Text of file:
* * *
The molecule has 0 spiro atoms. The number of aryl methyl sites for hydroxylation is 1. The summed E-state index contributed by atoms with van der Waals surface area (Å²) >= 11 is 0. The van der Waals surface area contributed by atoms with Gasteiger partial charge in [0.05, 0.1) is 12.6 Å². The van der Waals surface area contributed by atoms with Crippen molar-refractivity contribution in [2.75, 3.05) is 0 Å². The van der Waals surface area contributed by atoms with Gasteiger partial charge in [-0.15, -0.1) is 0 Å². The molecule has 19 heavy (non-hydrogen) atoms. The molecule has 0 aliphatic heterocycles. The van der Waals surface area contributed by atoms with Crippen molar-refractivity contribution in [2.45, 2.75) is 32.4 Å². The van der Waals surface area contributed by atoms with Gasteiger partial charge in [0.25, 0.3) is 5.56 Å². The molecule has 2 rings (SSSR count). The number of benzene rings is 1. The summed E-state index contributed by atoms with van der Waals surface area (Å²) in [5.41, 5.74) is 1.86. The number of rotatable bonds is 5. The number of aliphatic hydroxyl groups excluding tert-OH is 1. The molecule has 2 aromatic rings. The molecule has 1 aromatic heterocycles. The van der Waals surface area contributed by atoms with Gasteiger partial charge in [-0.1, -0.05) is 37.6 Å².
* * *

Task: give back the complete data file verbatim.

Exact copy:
The molecule has 0 spiro atoms. The number of aryl methyl sites for hydroxylation is 1. The summed E-state index contributed by atoms with van der Waals surface area (Å²) >= 11 is 0. The van der Waals surface area contributed by atoms with Gasteiger partial charge in [0.05, 0.1) is 12.6 Å². The van der Waals surface area contributed by atoms with Crippen molar-refractivity contribution in [2.75, 3.05) is 0 Å². The van der Waals surface area contributed by atoms with Gasteiger partial charge in [-0.15, -0.1) is 0 Å². The molecule has 19 heavy (non-hydrogen) atoms. The molecule has 0 aliphatic heterocycles. The van der Waals surface area contributed by atoms with Crippen molar-refractivity contribution in [2.45, 2.75) is 32.4 Å². The van der Waals surface area contributed by atoms with Gasteiger partial charge in [0.25, 0.3) is 5.56 Å². The molecule has 2 rings (SSSR count). The number of benzene rings is 1. The summed E-state index contributed by atoms with van der Waals surface area (Å²) in [5.41, 5.74) is 1.86. The number of rotatable bonds is 5. The number of aliphatic hydroxyl groups excluding tert-OH is 1. The molecule has 2 aromatic rings. The molecule has 1 aromatic heterocycles. The van der Waals surface area contributed by atoms with Gasteiger partial charge in [-0.1, -0.05) is 37.6 Å².